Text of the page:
ART FACULTY SHOW 2012: Recent Work by SRJC Faculty
February 21 – March 15, 2012
This group of paintings is based on miniature, semi-abstract collages of scenes along the Columbia River in Oregon. The dramatic basalt cliffs, narrow gorges and waterfalls of this place are reminiscent of views from the Japanese woodblock prints by Hokusai and Hiroshige. In this group of paintings, I took liberties with reality, inspired by the Japanese masters. I aim to create equivalents to nature through gestural marks, pattern, shapes and color.
The collage process is one of improvising to uncover a new, two-dimensional reality. Painters from Georges Braque to Alex Katz have experimented with collage as a way to generate ideas. I first came to the idea while teaching Introduction to Art and Design for the first time after a long hiatus I had discovered the 19th century photographer Carlton Watkins’ large format photographs of the Columbia River, and I had a powerful connection to the sites he documented, having hiked there from adolescence through adulthood. I wanted to paint these landscapes.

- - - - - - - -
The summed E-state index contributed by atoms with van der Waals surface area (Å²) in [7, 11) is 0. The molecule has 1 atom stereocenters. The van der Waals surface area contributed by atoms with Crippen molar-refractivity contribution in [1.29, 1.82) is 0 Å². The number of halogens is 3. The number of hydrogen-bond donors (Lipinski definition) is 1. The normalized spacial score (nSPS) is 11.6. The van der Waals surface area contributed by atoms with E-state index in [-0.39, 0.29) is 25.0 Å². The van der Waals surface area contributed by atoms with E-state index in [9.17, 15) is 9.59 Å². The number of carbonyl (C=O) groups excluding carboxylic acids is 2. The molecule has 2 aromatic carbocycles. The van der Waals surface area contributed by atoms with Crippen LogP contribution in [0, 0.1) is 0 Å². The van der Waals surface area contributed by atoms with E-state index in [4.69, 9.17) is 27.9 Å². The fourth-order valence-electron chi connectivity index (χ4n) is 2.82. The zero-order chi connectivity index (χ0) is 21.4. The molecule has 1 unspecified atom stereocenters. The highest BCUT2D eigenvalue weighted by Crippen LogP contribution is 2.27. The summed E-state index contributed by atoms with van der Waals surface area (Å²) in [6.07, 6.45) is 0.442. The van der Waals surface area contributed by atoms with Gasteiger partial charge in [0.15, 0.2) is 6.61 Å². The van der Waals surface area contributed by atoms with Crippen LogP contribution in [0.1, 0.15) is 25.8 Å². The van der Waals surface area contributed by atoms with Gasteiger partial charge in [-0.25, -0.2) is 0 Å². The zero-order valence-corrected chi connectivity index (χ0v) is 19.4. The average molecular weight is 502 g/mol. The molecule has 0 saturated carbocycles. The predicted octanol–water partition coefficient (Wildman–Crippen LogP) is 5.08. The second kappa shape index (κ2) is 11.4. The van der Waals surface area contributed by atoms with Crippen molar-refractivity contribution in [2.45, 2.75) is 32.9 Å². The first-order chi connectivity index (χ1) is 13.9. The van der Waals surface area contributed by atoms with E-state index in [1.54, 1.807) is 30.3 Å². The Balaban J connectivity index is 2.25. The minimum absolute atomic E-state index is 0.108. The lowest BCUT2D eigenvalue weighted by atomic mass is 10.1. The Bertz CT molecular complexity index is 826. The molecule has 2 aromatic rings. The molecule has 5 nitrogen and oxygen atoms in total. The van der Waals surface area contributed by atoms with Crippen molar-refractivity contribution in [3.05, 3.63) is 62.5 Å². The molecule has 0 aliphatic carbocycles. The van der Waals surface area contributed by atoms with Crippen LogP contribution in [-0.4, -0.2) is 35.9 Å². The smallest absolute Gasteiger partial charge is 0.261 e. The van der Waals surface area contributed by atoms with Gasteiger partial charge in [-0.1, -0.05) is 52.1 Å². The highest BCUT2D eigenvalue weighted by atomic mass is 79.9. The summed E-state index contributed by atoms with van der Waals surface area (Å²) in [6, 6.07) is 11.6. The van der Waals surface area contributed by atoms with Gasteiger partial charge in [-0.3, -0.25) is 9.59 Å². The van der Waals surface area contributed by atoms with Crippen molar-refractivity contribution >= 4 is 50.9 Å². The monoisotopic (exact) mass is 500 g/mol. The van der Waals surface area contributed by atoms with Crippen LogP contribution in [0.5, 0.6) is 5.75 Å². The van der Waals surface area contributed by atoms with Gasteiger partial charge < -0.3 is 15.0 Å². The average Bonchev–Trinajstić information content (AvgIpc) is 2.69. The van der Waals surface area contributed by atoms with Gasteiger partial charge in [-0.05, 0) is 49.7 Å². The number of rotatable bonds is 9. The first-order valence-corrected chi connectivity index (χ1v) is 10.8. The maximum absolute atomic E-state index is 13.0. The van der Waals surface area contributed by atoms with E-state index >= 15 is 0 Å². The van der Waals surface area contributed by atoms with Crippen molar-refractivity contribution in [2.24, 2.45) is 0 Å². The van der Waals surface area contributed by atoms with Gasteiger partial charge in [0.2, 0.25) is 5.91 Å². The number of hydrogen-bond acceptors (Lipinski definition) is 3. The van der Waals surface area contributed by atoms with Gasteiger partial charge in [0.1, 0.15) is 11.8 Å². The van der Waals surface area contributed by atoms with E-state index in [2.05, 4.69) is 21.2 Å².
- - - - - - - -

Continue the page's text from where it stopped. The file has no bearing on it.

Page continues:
Since I am against painting from photographs (for myself), and since I like to paint from a visual reference, and because I could not make large paintings on site in Oregon, I ended up making collages to paint from. The colors come from memory. I am limited in what I can create by my supply of paper, and I am inspired by chance and accidental pairings of scraps of material that suddenly come together to represent a place that will always be a part of my past.
Deborah Kirklin, January 2012